ft Bilateral frontal/basal ganglia decreased perfusion, R occipital decreased perfusion Bilateral temporal contusion 20 14 M W R 7 MVA Corpus callosum shearing R internal capsule decreased perfusion L intraventricular haemorrhage 43 18 M W R UC MVA Bilateral subfrontal hygromas/SAH Diffuse SAH/intraventricular haemorrhage 24 15 M H R 3 MVA Bilateral frontoparietal contusions Corpus callosum haemorrhage R basal ganglia/thalamus haemorrhage Small L temporal haemorrhage + 24 16 M W R * 1000-ft fall L parietal punctate haemorrhage R temporal contusion + 47 15 F W R UC MVA R caudate head contusion R parasaggital contusion 19 12 M W L 8 MVA L frontal haemorrhage R internal capsule, pons and
midbrain haemorrhage, L medial temporal contusion 18 12 M B L UC MVA L temporal SDH + 34 17 M W R 3 Pedestrian/ R frontal SDH/contusions MVA 15 9 F W L UC MVA No X-rays available 41 13 M W L Pedestrian/ No X-rays available + MVA 23 14 M W R 8 MVA L frontal SAH/contusion diffuse SAH
R frontoparietal contusion
R basal ganglia contusion
R occipital/L brainstem contusion
GSW to L face
R frontal contusion
L frontoparietal/convexity SDH
Diffuse R hemisphere oedema
Hit by object
L frontoparietal SDH
Small L temporal SDH
Fell down steps
L frontoparietal SDH
R frontal contusion
R temporal contusion
Bilateral frontal contusions
GSW to R
R frontoparietal SDH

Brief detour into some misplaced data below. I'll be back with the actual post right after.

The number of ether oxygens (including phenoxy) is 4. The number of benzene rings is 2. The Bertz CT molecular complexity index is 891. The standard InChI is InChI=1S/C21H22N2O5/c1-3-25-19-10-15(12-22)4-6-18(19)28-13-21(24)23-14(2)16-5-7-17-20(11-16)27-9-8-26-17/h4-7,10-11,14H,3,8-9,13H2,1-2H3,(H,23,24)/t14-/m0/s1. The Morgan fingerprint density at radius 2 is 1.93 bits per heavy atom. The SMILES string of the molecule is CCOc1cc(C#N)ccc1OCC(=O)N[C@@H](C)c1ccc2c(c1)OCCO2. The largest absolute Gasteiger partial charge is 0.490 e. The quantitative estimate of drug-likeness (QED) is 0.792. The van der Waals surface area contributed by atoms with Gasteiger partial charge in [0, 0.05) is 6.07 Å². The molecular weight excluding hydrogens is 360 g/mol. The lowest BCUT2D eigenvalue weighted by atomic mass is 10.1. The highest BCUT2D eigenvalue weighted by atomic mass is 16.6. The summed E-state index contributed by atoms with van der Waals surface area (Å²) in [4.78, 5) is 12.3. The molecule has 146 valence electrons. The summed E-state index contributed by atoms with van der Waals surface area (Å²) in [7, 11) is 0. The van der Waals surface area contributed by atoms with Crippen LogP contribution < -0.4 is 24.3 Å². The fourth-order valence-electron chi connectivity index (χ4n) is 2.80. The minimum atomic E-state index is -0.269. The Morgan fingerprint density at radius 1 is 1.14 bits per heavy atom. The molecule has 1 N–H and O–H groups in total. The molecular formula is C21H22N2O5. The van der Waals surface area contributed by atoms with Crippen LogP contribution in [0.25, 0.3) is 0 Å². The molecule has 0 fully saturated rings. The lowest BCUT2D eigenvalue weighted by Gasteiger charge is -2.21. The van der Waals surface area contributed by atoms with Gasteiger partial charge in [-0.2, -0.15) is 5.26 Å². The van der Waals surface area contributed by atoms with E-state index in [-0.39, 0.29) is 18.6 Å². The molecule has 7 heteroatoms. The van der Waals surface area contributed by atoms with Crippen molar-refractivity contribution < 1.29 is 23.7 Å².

Intraventricular oedema + mass effect
R occipital infarct/temporalcontusion
Bilateral frontal contusion and SAH
L ACoA aneurysm/diffuse L oedema
L frontal SAH/subfrontal contusion
R inferior frontal shearing/frontal contusion
R basal ganglia/temporal SDH
L parietal contusion
Fell 20 ft
Bilateral frontal/basal ganglia decreased
perfusion, R occipital decreased perfusion
Bilateral temporal contusion
Corpus callosum shearing
R internal capsule decreased perfusion
L intraventricular haemorrhage
Bilateral subfrontal hygromas/SAH
Diffuse SAH/intraventricular haemorrhage
Bilateral frontoparietal contusions
Corpus callosum haemorrhage
R basal ganglia/thalamus haemorrhage
Small L temporal haemorrhage
L parietal punctate haemorrhage
R temporal contusion
R caudate head contusion
R parasaggital contusion
L frontal haemorrhage
R internal capsule, pons and midbrain
haemorrhage, L medial temporal contusion
L temporal SDH
R frontal SDH/contusions
No X-rays available
No X-rays available
L frontal SAH/contusion diffuse SAH
ID Time after TBI
1 73 days
2 24 months
3 51 days
4 27 days
5 101 days
6 19 months
7 136 months
8 89 days
9 148 days
10 46 days
11 67 days
12 213 days
13 59.5 months
14 42 days
15 39 months
16 7 months
17 48 days
18 149 months
19 27 days
20 49 days
21 67 days
22 48 months
23 300 months
24 37 days